Last week saw the release of the “Knoxxville EP” by Hyderabad based producer Yung Raj. It is the first release from 4NC¥ a label set up by Pavan formerly of Foreign Beggars. Half a year in the making, the album features Nate08 from Mumbai and UK MC and artist Jammz. The EP has a distinct British sound with its throwbacks to Jungle and Grime and it also reinterprets Acid House and Footwork with Indian instrumentation.
DJ Isuru talks to Yung Raj about the EP, with info on his career so far, musical influences and future projects.
Where did you get the name Yung Raj?
The name Yung.Raj was given to me by Pavan from Foreign Beggars, post a performance where I shared stage with them (as a beatboxer) 6 years ago, I wasn’t using any alias back then and the Foreign Beggars Instagram post from that show said shouts to Yung Raj on the beatbox and me and Pavan had a few chats and decided that the name is dope!
Where did you grow up and where did your journey as a music fan start?
I grew up in the city of Hyderabad, India and I remember there was a music teacher in my school who used to try and get all the kids to sing and he used to play the keys, I dug the singing part but watching him push the keys down and me hearing a chord really changed something in me that day onwards as I still remember that moment really clearly. Like many others in India, I did have a phase of listening to the Bollywood music that my parents played but luckily my aunts and uncles were so cool they gave me CDs full of Nirvana, Tool, Linkin Park, Eminem and a whole bunch of other shit that was popular in India at the time in the college circuits but I was still in school so it was pretty dope to have that exposure early on as it definitely influenced my direction.
You originally started out as a beatboxer, how did that influence your later productions?
Beatboxing really acts like a step sequencer in my head when I’m producing and its easier to vocalise the ideas I’m thinking of even if i dont record them and because of the freestyle nature of my beatboxing all the lil fills and breaks and dynamics are sort of ingrained because of years of beatboxing even though I don’t realise it that much. I’ve only recorded my own beatboxing in a few songs of mine but for the most bit I just use it as a composition tool at the moment.
You spent over a year working on the EP could you tell me about the production process?
Through the year I sit and keep creating and compile the ones that make sense together into EPs and beat-tapes. This one’s a bit different as it marked my transition from my old studio to my current one so all the tunes on this EP are a bit different to what I was creating last year, the studio now is in the same house as my parents and that changes the vibes a bit too so for a lot of these tunes I’d started the skeleton whether it be drums or bass and then worked on them gradually to the point where I was happy with them. I make some coffee, open up Ableton, and just try to create what I’m feeling in the moment.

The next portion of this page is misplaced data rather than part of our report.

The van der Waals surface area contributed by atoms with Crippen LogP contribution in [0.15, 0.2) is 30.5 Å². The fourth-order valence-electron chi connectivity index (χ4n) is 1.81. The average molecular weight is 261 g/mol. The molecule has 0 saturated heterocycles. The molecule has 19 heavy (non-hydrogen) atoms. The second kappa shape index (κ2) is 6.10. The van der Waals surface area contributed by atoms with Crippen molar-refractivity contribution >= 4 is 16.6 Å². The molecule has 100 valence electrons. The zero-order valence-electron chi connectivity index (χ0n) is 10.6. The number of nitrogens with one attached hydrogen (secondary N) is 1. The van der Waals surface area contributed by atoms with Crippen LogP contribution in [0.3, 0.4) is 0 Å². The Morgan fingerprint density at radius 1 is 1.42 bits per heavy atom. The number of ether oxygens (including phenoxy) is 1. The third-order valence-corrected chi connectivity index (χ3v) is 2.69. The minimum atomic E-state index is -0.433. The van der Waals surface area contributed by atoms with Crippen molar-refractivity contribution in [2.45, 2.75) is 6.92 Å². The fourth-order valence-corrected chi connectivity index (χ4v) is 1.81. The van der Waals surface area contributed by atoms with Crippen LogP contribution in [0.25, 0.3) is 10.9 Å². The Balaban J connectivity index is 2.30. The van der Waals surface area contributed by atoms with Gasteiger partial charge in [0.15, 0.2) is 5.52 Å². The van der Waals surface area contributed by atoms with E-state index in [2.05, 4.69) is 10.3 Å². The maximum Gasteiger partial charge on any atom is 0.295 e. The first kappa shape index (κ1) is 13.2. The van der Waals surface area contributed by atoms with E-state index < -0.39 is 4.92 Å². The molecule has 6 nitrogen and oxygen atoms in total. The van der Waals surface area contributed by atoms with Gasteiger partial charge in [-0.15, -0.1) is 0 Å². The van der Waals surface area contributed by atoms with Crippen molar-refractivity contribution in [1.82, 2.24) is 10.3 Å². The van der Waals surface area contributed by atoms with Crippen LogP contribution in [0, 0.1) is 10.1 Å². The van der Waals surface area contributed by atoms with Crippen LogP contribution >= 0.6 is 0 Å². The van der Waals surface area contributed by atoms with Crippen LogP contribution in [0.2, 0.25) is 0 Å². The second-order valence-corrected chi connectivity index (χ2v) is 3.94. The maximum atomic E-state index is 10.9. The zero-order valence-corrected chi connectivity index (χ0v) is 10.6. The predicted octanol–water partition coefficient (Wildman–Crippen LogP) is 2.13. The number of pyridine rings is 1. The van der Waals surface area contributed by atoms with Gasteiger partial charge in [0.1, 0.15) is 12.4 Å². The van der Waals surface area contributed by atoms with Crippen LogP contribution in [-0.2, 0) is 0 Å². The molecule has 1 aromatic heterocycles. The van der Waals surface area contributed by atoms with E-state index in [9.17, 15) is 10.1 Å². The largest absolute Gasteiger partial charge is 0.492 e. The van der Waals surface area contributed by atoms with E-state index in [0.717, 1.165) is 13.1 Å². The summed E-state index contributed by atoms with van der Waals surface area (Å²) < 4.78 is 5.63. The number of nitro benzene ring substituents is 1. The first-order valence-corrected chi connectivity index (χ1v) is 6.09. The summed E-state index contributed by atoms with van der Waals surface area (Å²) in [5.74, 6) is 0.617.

What does the term Lo-Fi mean to you?
I try not to think about the term ‘Lo-Fi’ so much coz to me it just mean lo fidelity but its being used to label a lot of hip hop as that and has become a way of channels and record labels to capitalise on the insane work that the beatmakers have done but I definitely feel a lot of my music would come under ‘Lo-Fi’ as I try and leave a lot of artifacts and dirt and noise in my tracks.
Which artists influenced your sound with this EP?
I’m big into the soundcloud digging so I just go through a lot of stuff that I’ve saved from my favorites on SC and listen to them on rotation when not making music, it’s a bit confusing for me to point out the exact influences coz it includes too many genres and too many artists but basically good underground electronic music.
You have track titles such as “Who really cares”, “This too shall pass”, “Existential Bread”, is there an underlying philosophy behind your productions on this EP?
Yeah that’s kind of the vibe, that don’t take things too seriously so that you can start having fun or at least not be too hard on yourself, adjust with the times and accept the only constant that is change. That’s my way of life too but of course I’m still riddled with truckloads of self doubt and anxiety but I keep using titles in my music to remind myself of things like that. Almost like self-notes and at the same time broadcasting it to the world if that makes sense.
Who is Nate08?
NATE08 is a prolific, beatmaker, DJ and bass player from Bombay and one of my homeboys!! He makes a lot of killer shit from hip-hop to house to jungle and is def one of the dopest bass players I’ve heard in the country. Before the pandemic, we’d meet quite often as I’d travel to Bombay and we’d sit and cook a lot of beats or play some b2b’s.
Who is Jamzz?
Jammz is a grime MC and record producer from Hackney, East London and the founder of the record label I Am Grime, his flows are ruthless and his beats are super cold! Big ups to Pav for linking us up for the track it was a real fanboy moment for me. Huge shoutout to Jammz for absolutely murking it on the track we made together, I really cant wait for everyone to hear it!